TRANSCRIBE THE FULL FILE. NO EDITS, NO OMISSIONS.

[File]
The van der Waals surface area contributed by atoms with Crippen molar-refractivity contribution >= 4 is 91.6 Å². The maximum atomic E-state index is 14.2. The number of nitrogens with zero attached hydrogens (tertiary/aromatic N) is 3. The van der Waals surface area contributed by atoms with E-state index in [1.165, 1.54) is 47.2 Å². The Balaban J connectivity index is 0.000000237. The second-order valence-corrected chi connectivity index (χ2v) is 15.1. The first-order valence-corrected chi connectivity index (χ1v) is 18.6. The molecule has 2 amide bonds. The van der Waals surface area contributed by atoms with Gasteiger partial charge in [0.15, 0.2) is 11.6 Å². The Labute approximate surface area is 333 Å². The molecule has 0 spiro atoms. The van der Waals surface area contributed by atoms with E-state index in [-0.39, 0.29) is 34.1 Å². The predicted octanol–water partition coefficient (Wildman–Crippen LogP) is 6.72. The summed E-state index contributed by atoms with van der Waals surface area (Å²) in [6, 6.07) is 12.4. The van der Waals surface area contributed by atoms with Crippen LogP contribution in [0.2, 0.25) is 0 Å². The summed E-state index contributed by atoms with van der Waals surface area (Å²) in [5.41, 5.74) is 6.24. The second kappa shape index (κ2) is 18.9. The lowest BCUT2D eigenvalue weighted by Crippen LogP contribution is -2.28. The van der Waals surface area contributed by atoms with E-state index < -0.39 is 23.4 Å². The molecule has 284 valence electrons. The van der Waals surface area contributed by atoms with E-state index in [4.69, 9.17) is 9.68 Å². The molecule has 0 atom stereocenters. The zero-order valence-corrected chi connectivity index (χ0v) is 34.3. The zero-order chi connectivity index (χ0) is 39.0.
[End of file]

The van der Waals surface area contributed by atoms with Crippen molar-refractivity contribution >= 4 is 91.6 Å². The maximum atomic E-state index is 14.2. The number of nitrogens with zero attached hydrogens (tertiary/aromatic N) is 3. The van der Waals surface area contributed by atoms with E-state index in [1.165, 1.54) is 47.2 Å². The Balaban J connectivity index is 0.000000237. The second-order valence-corrected chi connectivity index (χ2v) is 15.1. The first-order valence-corrected chi connectivity index (χ1v) is 18.6. The molecule has 2 amide bonds. The van der Waals surface area contributed by atoms with Gasteiger partial charge in [0.15, 0.2) is 11.6 Å². The Labute approximate surface area is 333 Å². The molecule has 0 spiro atoms. The van der Waals surface area contributed by atoms with E-state index in [-0.39, 0.29) is 34.1 Å². The predicted octanol–water partition coefficient (Wildman–Crippen LogP) is 6.72. The summed E-state index contributed by atoms with van der Waals surface area (Å²) in [6, 6.07) is 12.4. The van der Waals surface area contributed by atoms with Crippen LogP contribution in [0.2, 0.25) is 0 Å². The summed E-state index contributed by atoms with van der Waals surface area (Å²) in [5.41, 5.74) is 6.24. The second kappa shape index (κ2) is 18.9. The lowest BCUT2D eigenvalue weighted by Crippen LogP contribution is -2.28. The van der Waals surface area contributed by atoms with E-state index < -0.39 is 23.4 Å². The molecule has 284 valence electrons. The van der Waals surface area contributed by atoms with E-state index in [4.69, 9.17) is 9.68 Å². The molecule has 0 atom stereocenters. The zero-order valence-corrected chi connectivity index (χ0v) is 34.3. The zero-order chi connectivity index (χ0) is 39.0.